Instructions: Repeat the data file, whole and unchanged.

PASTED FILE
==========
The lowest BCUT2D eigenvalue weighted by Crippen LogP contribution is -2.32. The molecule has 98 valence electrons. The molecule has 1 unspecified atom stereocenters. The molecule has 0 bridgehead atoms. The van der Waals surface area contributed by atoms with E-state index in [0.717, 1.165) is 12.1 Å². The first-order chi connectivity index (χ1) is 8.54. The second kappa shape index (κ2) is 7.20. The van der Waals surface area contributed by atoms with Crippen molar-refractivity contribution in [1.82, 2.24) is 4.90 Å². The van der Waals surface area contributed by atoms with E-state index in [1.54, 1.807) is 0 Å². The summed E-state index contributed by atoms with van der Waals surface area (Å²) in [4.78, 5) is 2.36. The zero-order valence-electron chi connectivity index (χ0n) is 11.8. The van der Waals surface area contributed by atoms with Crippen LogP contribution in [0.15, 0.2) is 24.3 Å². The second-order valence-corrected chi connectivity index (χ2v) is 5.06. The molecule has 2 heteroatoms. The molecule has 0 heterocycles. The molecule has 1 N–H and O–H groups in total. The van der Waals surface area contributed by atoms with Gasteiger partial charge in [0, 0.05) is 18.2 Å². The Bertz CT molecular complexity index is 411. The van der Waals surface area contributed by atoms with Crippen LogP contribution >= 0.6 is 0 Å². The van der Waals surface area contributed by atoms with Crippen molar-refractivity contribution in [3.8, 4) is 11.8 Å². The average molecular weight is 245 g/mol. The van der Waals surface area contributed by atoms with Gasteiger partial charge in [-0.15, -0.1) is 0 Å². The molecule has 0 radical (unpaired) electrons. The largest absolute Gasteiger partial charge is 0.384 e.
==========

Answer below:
The lowest BCUT2D eigenvalue weighted by Crippen LogP contribution is -2.32. The molecule has 98 valence electrons. The molecule has 1 unspecified atom stereocenters. The molecule has 0 bridgehead atoms. The van der Waals surface area contributed by atoms with E-state index in [0.717, 1.165) is 12.1 Å². The first-order chi connectivity index (χ1) is 8.54. The second kappa shape index (κ2) is 7.20. The van der Waals surface area contributed by atoms with Crippen molar-refractivity contribution in [1.82, 2.24) is 4.90 Å². The van der Waals surface area contributed by atoms with E-state index in [1.54, 1.807) is 0 Å². The summed E-state index contributed by atoms with van der Waals surface area (Å²) in [4.78, 5) is 2.36. The zero-order valence-electron chi connectivity index (χ0n) is 11.8. The van der Waals surface area contributed by atoms with Crippen LogP contribution in [0.15, 0.2) is 24.3 Å². The second-order valence-corrected chi connectivity index (χ2v) is 5.06. The molecule has 2 heteroatoms. The molecule has 0 heterocycles. The molecule has 1 N–H and O–H groups in total. The van der Waals surface area contributed by atoms with Gasteiger partial charge in [0, 0.05) is 18.2 Å². The Bertz CT molecular complexity index is 411. The van der Waals surface area contributed by atoms with Crippen LogP contribution >= 0.6 is 0 Å². The van der Waals surface area contributed by atoms with Crippen molar-refractivity contribution in [3.8, 4) is 11.8 Å². The average molecular weight is 245 g/mol. The van der Waals surface area contributed by atoms with Gasteiger partial charge in [-0.15, -0.1) is 0 Å². The molecule has 0 radical (unpaired) electrons. The largest absolute Gasteiger partial charge is 0.384 e.